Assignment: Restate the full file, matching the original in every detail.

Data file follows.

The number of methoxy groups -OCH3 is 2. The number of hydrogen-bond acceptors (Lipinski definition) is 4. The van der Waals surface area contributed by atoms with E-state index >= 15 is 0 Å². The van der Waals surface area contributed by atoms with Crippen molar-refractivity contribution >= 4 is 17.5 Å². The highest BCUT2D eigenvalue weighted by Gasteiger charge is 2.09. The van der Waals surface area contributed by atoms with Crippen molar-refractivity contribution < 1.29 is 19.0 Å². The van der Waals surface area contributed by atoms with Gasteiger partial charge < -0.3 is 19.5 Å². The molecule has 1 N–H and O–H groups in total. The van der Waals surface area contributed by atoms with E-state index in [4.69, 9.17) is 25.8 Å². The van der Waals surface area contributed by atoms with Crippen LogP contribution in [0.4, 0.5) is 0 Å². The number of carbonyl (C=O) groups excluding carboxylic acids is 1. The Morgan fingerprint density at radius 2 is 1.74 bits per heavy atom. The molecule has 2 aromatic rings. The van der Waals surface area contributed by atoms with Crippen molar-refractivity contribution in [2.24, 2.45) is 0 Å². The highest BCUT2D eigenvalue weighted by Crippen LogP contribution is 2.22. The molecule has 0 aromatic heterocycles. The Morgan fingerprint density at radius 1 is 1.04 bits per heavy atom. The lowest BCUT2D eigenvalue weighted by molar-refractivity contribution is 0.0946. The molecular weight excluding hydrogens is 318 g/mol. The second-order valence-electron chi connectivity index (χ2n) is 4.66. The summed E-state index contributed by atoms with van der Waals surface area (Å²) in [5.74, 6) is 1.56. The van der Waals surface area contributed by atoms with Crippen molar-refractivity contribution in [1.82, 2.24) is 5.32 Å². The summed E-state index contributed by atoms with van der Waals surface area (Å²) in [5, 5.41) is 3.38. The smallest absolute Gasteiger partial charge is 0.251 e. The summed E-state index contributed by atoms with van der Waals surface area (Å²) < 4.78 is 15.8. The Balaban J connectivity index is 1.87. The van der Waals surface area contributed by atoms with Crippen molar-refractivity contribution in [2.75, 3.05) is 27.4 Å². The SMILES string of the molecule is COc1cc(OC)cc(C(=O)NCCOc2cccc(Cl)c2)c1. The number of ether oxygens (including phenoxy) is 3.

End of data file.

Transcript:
The number of methoxy groups -OCH3 is 2. The number of hydrogen-bond acceptors (Lipinski definition) is 4. The van der Waals surface area contributed by atoms with E-state index >= 15 is 0 Å². The van der Waals surface area contributed by atoms with Crippen molar-refractivity contribution >= 4 is 17.5 Å². The highest BCUT2D eigenvalue weighted by Gasteiger charge is 2.09. The van der Waals surface area contributed by atoms with Crippen molar-refractivity contribution < 1.29 is 19.0 Å². The van der Waals surface area contributed by atoms with Gasteiger partial charge < -0.3 is 19.5 Å². The molecule has 1 N–H and O–H groups in total. The van der Waals surface area contributed by atoms with E-state index in [4.69, 9.17) is 25.8 Å². The van der Waals surface area contributed by atoms with Crippen LogP contribution in [0.4, 0.5) is 0 Å². The number of carbonyl (C=O) groups excluding carboxylic acids is 1. The Morgan fingerprint density at radius 2 is 1.74 bits per heavy atom. The molecule has 2 aromatic rings. The van der Waals surface area contributed by atoms with Crippen molar-refractivity contribution in [2.24, 2.45) is 0 Å². The highest BCUT2D eigenvalue weighted by Crippen LogP contribution is 2.22. The molecule has 0 aromatic heterocycles. The Morgan fingerprint density at radius 1 is 1.04 bits per heavy atom. The lowest BCUT2D eigenvalue weighted by molar-refractivity contribution is 0.0946. The molecular weight excluding hydrogens is 318 g/mol. The second-order valence-electron chi connectivity index (χ2n) is 4.66. The summed E-state index contributed by atoms with van der Waals surface area (Å²) in [5.74, 6) is 1.56. The van der Waals surface area contributed by atoms with Crippen molar-refractivity contribution in [1.82, 2.24) is 5.32 Å². The summed E-state index contributed by atoms with van der Waals surface area (Å²) in [5, 5.41) is 3.38. The smallest absolute Gasteiger partial charge is 0.251 e. The summed E-state index contributed by atoms with van der Waals surface area (Å²) < 4.78 is 15.8. The Balaban J connectivity index is 1.87. The van der Waals surface area contributed by atoms with Crippen molar-refractivity contribution in [2.75, 3.05) is 27.4 Å². The SMILES string of the molecule is COc1cc(OC)cc(C(=O)NCCOc2cccc(Cl)c2)c1. The number of ether oxygens (including phenoxy) is 3.